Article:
Lyme Disease Testing in a High-Incidence State: Clinician Knowledge and Patterns

Loading next page...
 
/lp/ou_press/lyme-disease-testing-in-a-high-incidence-state-clinician-knowledge-and-VCrqgjeLFf
Publisher
Oxford University Press
Copyright
© American Society for Clinical Pathology, 2018. This work is written by (a) US Government employee(s) and is in the public domain in the US.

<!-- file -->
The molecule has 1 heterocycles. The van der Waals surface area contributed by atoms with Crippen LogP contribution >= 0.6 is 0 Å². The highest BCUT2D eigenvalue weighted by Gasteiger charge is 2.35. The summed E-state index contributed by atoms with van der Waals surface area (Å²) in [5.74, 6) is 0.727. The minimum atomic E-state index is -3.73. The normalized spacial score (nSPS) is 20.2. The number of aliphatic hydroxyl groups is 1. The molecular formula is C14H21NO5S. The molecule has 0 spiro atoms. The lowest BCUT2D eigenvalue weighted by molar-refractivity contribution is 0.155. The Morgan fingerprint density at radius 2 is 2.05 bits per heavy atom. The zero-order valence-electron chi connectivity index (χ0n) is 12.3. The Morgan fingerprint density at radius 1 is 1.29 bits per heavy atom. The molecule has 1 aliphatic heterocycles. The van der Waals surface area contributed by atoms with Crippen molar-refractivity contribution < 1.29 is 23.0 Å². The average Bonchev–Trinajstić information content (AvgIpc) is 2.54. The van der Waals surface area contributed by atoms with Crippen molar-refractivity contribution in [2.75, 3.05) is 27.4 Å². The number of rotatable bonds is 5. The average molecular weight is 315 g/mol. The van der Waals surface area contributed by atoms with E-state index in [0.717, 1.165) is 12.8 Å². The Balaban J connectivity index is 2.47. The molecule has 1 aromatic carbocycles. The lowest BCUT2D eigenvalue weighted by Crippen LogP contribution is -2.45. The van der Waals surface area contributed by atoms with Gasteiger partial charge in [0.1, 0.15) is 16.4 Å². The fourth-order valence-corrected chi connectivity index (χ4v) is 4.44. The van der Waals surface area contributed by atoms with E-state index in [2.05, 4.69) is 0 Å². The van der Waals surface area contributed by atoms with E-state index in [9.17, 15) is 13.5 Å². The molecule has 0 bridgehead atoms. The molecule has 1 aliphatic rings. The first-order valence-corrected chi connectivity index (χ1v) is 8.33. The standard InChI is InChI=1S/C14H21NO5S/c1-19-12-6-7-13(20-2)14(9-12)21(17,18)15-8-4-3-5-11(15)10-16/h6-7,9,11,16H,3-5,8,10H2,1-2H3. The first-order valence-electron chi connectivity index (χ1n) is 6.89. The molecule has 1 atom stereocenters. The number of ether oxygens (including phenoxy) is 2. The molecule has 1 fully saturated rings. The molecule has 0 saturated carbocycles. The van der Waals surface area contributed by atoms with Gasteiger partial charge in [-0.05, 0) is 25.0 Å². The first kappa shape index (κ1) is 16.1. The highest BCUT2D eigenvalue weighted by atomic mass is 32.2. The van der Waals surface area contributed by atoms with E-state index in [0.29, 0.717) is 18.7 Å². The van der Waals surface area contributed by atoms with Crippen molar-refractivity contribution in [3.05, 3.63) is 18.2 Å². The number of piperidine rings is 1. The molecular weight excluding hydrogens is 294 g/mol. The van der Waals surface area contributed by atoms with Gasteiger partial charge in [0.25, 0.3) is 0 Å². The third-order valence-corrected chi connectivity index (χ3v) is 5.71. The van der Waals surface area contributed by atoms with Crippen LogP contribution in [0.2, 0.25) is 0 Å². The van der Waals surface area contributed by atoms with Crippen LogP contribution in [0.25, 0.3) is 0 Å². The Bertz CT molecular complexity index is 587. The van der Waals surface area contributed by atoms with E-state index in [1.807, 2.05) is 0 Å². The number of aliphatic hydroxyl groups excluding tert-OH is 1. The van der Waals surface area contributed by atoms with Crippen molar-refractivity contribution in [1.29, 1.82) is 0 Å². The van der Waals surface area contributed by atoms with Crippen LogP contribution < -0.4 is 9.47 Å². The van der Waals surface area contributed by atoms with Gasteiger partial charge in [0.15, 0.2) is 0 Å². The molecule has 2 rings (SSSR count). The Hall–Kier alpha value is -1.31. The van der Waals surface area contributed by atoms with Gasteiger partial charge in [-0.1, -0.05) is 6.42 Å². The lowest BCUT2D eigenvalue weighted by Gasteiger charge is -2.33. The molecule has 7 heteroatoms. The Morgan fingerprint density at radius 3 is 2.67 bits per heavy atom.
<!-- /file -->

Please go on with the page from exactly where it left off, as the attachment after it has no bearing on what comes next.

ISSN
0002-9173
eISSN
1943-7722
D.O.I.
10.1093/ajcp/aqx153
Publisher site
See Article on Publisher Site

Abstract